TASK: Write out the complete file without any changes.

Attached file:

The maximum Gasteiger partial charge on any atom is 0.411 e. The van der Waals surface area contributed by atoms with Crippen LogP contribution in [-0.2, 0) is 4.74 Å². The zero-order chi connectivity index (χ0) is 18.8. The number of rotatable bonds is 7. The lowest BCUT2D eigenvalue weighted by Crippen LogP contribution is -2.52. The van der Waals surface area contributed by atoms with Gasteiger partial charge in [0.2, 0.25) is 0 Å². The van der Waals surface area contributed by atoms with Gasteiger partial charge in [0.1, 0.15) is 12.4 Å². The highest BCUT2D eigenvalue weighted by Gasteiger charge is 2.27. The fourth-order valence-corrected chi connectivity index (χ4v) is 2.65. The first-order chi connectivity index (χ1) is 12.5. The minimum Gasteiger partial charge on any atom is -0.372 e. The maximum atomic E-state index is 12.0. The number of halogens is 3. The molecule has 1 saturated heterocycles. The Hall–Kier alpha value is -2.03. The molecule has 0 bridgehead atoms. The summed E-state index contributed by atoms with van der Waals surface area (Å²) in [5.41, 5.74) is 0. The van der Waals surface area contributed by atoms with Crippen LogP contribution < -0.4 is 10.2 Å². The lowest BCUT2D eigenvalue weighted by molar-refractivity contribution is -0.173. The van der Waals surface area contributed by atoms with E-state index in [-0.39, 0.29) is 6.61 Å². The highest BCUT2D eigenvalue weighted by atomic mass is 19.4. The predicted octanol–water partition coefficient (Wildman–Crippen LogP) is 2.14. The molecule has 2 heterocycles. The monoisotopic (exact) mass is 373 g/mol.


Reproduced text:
The maximum Gasteiger partial charge on any atom is 0.411 e. The van der Waals surface area contributed by atoms with Crippen LogP contribution in [-0.2, 0) is 4.74 Å². The zero-order chi connectivity index (χ0) is 18.8. The number of rotatable bonds is 7. The lowest BCUT2D eigenvalue weighted by Crippen LogP contribution is -2.52. The van der Waals surface area contributed by atoms with Gasteiger partial charge in [0.2, 0.25) is 0 Å². The van der Waals surface area contributed by atoms with Gasteiger partial charge in [0.1, 0.15) is 12.4 Å². The highest BCUT2D eigenvalue weighted by Gasteiger charge is 2.27. The fourth-order valence-corrected chi connectivity index (χ4v) is 2.65. The first-order chi connectivity index (χ1) is 12.5. The minimum Gasteiger partial charge on any atom is -0.372 e. The maximum atomic E-state index is 12.0. The number of halogens is 3. The molecule has 1 saturated heterocycles. The Hall–Kier alpha value is -2.03. The molecule has 0 bridgehead atoms. The summed E-state index contributed by atoms with van der Waals surface area (Å²) in [5.41, 5.74) is 0. The van der Waals surface area contributed by atoms with Crippen LogP contribution < -0.4 is 10.2 Å². The lowest BCUT2D eigenvalue weighted by molar-refractivity contribution is -0.173. The van der Waals surface area contributed by atoms with E-state index in [-0.39, 0.29) is 6.61 Å². The highest BCUT2D eigenvalue weighted by atomic mass is 19.4. The predicted octanol–water partition coefficient (Wildman–Crippen LogP) is 2.14. The molecule has 2 heterocycles. The monoisotopic (exact) mass is 373 g/mol.